franzb69
06-25-2013, 12:43 PM
razor and maybe pluck them out with a tweezer after the cure would help if any more follicles are left in there. that's what we always do when there are ones that are hard to get it out.

Duckfat
06-25-2013, 12:58 PM
Just kiss them with a torch. That'd be a real time killer with tweezers or hemostats.

Zwiefel
06-25-2013, 02:38 PM
Lucretia, I was worried about that too. Even though I could feel a little stubble even after hitting them hard with the razor. I've never noticed it when consuming them. I think because they get such a good sear, it probably singes them.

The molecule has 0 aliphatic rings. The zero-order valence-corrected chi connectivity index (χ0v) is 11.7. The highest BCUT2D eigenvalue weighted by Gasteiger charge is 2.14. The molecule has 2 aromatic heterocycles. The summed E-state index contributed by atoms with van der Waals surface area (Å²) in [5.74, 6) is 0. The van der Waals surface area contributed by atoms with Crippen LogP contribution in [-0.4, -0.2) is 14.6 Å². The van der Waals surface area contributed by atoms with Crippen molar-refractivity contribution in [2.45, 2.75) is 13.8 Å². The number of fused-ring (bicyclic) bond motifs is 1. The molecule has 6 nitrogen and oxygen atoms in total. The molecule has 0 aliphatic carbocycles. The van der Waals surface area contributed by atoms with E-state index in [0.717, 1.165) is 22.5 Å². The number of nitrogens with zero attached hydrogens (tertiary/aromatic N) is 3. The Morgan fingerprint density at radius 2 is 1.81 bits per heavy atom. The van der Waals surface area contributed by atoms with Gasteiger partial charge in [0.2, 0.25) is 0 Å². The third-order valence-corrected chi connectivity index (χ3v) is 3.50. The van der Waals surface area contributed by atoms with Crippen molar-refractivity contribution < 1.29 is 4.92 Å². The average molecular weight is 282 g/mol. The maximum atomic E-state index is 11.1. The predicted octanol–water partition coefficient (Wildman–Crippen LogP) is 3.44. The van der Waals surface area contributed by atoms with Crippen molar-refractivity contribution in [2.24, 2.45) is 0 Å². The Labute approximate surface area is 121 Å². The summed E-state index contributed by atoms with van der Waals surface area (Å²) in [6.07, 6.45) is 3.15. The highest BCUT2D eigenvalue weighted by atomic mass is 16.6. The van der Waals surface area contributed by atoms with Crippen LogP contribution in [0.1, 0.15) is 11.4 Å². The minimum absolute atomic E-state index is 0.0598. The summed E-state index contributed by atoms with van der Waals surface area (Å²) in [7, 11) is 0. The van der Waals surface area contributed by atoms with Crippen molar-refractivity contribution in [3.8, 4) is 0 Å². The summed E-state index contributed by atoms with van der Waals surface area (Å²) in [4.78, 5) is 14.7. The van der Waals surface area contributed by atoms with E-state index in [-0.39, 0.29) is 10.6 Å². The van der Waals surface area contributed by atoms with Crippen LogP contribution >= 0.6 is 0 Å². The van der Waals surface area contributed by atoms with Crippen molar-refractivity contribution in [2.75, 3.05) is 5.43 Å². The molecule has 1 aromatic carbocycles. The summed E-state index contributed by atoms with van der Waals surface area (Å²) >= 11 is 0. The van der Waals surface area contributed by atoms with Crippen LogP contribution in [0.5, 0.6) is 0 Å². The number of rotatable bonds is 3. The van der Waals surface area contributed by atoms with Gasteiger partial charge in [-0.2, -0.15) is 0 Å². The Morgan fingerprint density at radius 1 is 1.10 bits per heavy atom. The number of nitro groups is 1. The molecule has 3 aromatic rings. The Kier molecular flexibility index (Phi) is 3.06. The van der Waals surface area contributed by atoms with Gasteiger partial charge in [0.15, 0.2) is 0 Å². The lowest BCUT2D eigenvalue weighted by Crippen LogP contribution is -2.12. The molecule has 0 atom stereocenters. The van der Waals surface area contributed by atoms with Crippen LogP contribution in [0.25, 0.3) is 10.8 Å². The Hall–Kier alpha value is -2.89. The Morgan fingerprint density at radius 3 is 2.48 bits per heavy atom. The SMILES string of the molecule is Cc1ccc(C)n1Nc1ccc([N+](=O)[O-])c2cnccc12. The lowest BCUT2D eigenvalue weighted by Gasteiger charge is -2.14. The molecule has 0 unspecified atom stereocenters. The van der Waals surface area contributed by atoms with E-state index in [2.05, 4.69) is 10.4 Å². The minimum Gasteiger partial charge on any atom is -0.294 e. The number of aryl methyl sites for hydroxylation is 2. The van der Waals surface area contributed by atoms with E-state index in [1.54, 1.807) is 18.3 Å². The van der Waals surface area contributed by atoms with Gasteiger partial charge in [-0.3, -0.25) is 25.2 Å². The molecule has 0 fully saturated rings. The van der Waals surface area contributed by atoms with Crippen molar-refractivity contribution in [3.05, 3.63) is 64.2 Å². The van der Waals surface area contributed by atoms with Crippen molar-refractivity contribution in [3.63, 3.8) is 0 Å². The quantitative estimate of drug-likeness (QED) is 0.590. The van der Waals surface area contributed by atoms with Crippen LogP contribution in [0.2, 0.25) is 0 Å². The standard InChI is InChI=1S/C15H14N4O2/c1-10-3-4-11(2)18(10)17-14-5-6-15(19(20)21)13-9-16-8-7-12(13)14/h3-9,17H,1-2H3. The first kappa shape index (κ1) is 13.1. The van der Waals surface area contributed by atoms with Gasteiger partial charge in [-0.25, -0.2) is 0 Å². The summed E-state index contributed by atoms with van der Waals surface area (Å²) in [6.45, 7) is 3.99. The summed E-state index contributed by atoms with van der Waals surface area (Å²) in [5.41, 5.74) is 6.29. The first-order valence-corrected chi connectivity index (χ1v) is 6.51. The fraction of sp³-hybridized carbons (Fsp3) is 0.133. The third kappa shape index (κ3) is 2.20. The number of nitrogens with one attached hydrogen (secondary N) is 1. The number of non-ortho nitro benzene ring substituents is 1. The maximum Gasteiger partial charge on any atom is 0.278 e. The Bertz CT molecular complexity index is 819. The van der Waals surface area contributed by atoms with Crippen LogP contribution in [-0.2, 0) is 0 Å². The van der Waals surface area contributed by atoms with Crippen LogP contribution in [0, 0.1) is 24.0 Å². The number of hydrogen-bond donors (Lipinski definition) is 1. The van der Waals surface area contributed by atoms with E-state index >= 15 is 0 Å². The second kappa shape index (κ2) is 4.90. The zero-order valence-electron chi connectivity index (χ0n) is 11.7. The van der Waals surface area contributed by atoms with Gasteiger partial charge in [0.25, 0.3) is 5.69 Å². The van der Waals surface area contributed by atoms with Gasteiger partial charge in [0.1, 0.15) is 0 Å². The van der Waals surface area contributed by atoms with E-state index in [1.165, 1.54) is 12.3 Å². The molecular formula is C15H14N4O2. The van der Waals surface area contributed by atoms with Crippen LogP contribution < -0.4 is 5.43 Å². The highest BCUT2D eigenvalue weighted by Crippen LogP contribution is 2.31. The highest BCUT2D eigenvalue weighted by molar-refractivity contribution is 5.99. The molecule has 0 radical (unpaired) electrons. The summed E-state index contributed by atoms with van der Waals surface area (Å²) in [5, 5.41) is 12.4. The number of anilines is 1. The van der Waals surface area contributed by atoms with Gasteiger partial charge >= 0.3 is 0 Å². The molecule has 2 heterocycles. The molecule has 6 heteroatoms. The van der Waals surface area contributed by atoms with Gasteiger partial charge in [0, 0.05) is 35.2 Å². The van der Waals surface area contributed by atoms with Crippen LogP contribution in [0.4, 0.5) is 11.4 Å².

This would be my assessment as well.

rdm_magic
07-05-2013, 07:57 AM
Cheek Trifecta--Roasted Jowl/Belly

As some of you may know that Zwiefel came by my house in Raleigh, NC on Saturday for a visit and I made him some Roasted Pig Jowls. Iíve received a couple of request for the recipe so I wanted to share.

Iím not saying that my way is the best, but Iíve never had better. The reason I became a knife nut in the first place was to improve my food. Iíll also say that I take steps (interventions) and use ingredients that others would find unnecessary even down right crazy. Iím a Modernist cook too.

What Iím shooting for is a crust of 100% edible semi-soft chicharron on top of a soft, mostly rendered fat layer with a meaty base of pork.

Cheek Trifecta.

10LBS Fresh Jowls
2 L Distilled Water
5g Phosphate (Pork FAB)